How is social-distance dining going to work? It's hard to wrap your mind around the idea of waiters delivering food while maintaining six feet of distance. As states begin to open back up, we're all wondering how the new normal will look as we meet a friend for a drink or bite to eat. One Amsterdam restaurant, Mediamatic ETEN, is testing a plant-based four-course dining experience where restaurant-goers will be seated in greenhouses, to allow more space,  rather than an enclosed restaurant.

The project, referred to as Serres Séparées, French for separate greenhouses, has been tried out on the staff's family and friends (on 3 separate dates) since restaurants in the Netherlands are still currently closed. The greenhouses are able to fit a maximum of three people, and in case you need a meal out but are dining alone, you get a discount!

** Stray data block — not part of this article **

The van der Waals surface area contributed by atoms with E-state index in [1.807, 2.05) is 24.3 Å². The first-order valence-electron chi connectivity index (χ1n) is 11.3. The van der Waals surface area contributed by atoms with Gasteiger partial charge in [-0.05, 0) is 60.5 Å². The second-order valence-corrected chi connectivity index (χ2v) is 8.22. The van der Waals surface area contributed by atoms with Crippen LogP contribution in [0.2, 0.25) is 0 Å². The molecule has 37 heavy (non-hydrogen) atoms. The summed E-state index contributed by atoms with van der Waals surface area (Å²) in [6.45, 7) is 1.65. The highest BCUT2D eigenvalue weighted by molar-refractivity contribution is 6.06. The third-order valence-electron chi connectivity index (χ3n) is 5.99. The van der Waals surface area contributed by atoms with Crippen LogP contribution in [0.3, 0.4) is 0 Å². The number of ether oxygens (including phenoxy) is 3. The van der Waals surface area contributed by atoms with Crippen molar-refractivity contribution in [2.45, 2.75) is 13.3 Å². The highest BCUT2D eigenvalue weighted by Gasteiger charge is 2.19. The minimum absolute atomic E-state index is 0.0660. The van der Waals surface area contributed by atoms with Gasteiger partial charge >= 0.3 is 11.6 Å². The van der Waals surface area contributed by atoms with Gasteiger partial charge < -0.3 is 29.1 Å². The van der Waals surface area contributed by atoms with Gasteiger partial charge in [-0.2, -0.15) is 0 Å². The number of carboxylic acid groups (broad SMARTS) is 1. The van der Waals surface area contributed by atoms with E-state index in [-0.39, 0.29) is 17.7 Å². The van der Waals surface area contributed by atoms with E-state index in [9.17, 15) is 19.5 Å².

As customers dine out in glass greenhouses overlooking the water, they are met by a waiter (minimum six-feet away) wearing gloves and a transparent face shield. Food is delivered using a long wooden board to maintain distance.

The restaurant assures that service and food quality won't be jeopardized through this altered dining experience. According to Reuters, Willem Velthoven of Mediamatic said: “We are now learning how to do the cleaning, how to do the service, how to get the empty plates out again in an elegant way, so you still feel taken care of nicely.” Mediamatic ETEN is still waiting for the go-ahead by Dutch officials but for now, the greenhouses seem to be a hit, since reservations are booked until the end of June.

If this concept proves to be a success, other restaurants around the world will have a model to follow. Though it's uncertain what dining experiences in the U.S. will be like once states are reopened, mini-greenhouses just may be the future of restaurants. All I know is that if there was a greenhouse that served food and overlooked the Hudson River in New York City, I would already have my reservation booked.